- Ibis Styles Trier: A 10-minute walk from Trier's main sites in Kornmarkt Square, this design hotel is located within a former post office. It offers modern amenities, including a small fitness room and free WiFi.
- Hotel Eurener Hof: This historic hotel is located near the city center and boasts rooms with French doors leading to private terraces. The on-site restaurant pairs local specialties with great wine.
- Berghotel Kockelsberg: This regal hotel is outside the city on a hill overlooking the Moselle. Along with peaceful rooms, it has an excellent restaurant and outside terrace with panoramic views.
What to Eat and Drink
Trier's location within the lush Moselle valley and its close proximity to Luxembourg and France mean the dining options are positively luxurious. Here you'll find regional takes on German classics, like klöße (potato dumplings) often served stuffed, teerdisch (mix of potatoes, sauerkraut, and bacon), and flieten (chicken wings).
As the Moselle valley is known for its award-winning rieslings, Trier is the perfect place to start your wine tour. Take a boozy stroll of the Trier Wine Culture Trail, or enjoy the numerous varieties of wine served in Trier's many Weinstube.
Here are the best places to sample the city's culinary scene:
- Weinstube Kesselstatt: An authentic Trier dining establishment with hearty meals paired with dazzling Moselle Valley Rieslings. Visitors can bask on the terrace under romantic vines when the sun is shining, while poor weather is a great excuse to get cozy in the vaulted cellar.
- Becker’s: This is Trier's only Michelin 2-starred hotel restaurant. Contemporary and cool, it has a traditional weinhaus and gourmet restaurant.
- Weinstube Zum Domstein: Centrally located in the Hauptmarkt, charming Domstein claims to be the oldest club dedicated to classics like spießbraten.
- Schlemmereule: With an elegant ambience and cuisine from France, Luxembourg, and greater Europe, Schlemmereule's fine dining experience begins as soon as you enter the door.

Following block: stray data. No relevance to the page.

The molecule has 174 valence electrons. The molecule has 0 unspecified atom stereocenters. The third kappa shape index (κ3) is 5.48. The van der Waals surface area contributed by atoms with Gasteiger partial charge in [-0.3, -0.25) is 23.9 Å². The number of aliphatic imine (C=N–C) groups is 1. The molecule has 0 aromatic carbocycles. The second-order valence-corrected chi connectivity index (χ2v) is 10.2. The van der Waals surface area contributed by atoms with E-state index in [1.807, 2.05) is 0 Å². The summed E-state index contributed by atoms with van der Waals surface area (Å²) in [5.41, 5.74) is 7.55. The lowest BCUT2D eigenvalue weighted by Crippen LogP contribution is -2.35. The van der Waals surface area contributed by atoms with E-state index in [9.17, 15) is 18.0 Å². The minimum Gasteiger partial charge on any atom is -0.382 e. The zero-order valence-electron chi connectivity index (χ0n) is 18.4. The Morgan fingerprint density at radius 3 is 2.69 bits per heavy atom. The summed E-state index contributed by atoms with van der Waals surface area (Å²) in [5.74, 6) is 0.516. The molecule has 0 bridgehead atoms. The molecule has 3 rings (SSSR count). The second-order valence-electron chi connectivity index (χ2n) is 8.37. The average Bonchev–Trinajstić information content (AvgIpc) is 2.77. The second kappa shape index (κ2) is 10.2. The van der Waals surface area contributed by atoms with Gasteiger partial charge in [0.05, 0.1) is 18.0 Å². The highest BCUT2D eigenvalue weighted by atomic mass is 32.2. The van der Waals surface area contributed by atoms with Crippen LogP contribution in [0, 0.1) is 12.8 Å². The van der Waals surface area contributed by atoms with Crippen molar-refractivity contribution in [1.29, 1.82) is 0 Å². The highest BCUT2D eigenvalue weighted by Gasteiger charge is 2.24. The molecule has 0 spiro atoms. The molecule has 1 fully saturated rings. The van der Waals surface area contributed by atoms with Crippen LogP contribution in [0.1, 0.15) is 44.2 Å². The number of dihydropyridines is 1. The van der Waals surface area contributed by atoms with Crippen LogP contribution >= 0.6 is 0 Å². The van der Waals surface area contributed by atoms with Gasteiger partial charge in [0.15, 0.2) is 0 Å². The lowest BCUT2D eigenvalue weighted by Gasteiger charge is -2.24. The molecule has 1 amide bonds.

- Brasserie Trier: A French-style brasserie around the corner from the main square, this restaurant has an effortless approach to timeless classics.
- Das Weinhaus: The focus here is on the region's legendary wine. Knowledgeable staff can guide diners through the many award-winning rieslings, Muller-Thurgau, and pinot grigios paired with German delicacies like käsespätzle and teerdisch.
- Der Daddy Burger: If you've had your fill of German food, Der Daddy has the best burgers in Trier, utilizing local products like freshly baked buns.
Trier Travel Tips
- City Tours (in English): There are several different options for city tours, whether you are looking for a hop-on-hop-off bus or walking tour. Some focus on specific attractions, whereas others provide an overview of the city. The Tourist Information Offices will help you decide on the right tour for you.
- In the Region: Plan a side trip to one of Germany's best castles, Eltz Castle, just 45 miles northwest of Trier. Visitors can also cross the border to Luxembourg, which is only 9 miles away.
- Festivals: Trier's Altstadtfest is a highlight of the year; this folk festival happens every June, and features more than 100 stalls of food and local products in addition to live music. In July, there is the Trier Handwerkermarkt, where you'll find a hundred stalls of handmade crafts such as soap, jewelry, and fabric. The holiday season is another high travel time for the entire country, and Trier puts on one of the best Christmas markets in Germany.